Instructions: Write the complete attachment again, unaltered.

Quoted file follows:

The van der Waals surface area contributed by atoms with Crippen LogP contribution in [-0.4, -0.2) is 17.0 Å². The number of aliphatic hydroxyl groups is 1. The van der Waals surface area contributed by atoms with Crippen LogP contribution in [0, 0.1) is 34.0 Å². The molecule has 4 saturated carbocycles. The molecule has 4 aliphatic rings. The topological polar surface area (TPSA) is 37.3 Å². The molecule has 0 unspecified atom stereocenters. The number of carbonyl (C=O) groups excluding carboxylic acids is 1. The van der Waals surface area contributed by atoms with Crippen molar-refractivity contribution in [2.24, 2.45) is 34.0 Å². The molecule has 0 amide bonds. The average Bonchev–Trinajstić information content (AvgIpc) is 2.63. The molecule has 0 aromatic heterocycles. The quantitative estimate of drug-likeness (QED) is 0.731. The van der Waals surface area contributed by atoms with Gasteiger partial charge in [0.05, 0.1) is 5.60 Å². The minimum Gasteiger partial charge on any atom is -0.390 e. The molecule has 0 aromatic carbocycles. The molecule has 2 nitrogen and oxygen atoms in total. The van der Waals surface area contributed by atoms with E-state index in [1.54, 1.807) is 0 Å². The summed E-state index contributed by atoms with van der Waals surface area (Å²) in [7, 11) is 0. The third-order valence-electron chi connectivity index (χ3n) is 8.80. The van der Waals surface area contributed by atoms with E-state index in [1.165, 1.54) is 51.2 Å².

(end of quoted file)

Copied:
The van der Waals surface area contributed by atoms with Crippen LogP contribution in [-0.4, -0.2) is 17.0 Å². The number of aliphatic hydroxyl groups is 1. The van der Waals surface area contributed by atoms with Crippen LogP contribution in [0, 0.1) is 34.0 Å². The molecule has 4 saturated carbocycles. The molecule has 4 aliphatic rings. The topological polar surface area (TPSA) is 37.3 Å². The molecule has 0 unspecified atom stereocenters. The number of carbonyl (C=O) groups excluding carboxylic acids is 1. The van der Waals surface area contributed by atoms with Crippen molar-refractivity contribution in [2.24, 2.45) is 34.0 Å². The molecule has 0 amide bonds. The average Bonchev–Trinajstić information content (AvgIpc) is 2.63. The molecule has 0 aromatic heterocycles. The quantitative estimate of drug-likeness (QED) is 0.731. The van der Waals surface area contributed by atoms with Gasteiger partial charge in [0.05, 0.1) is 5.60 Å². The minimum Gasteiger partial charge on any atom is -0.390 e. The molecule has 0 aromatic carbocycles. The molecule has 2 nitrogen and oxygen atoms in total. The van der Waals surface area contributed by atoms with E-state index in [1.54, 1.807) is 0 Å². The summed E-state index contributed by atoms with van der Waals surface area (Å²) in [7, 11) is 0. The third-order valence-electron chi connectivity index (χ3n) is 8.80. The van der Waals surface area contributed by atoms with E-state index in [1.165, 1.54) is 51.2 Å².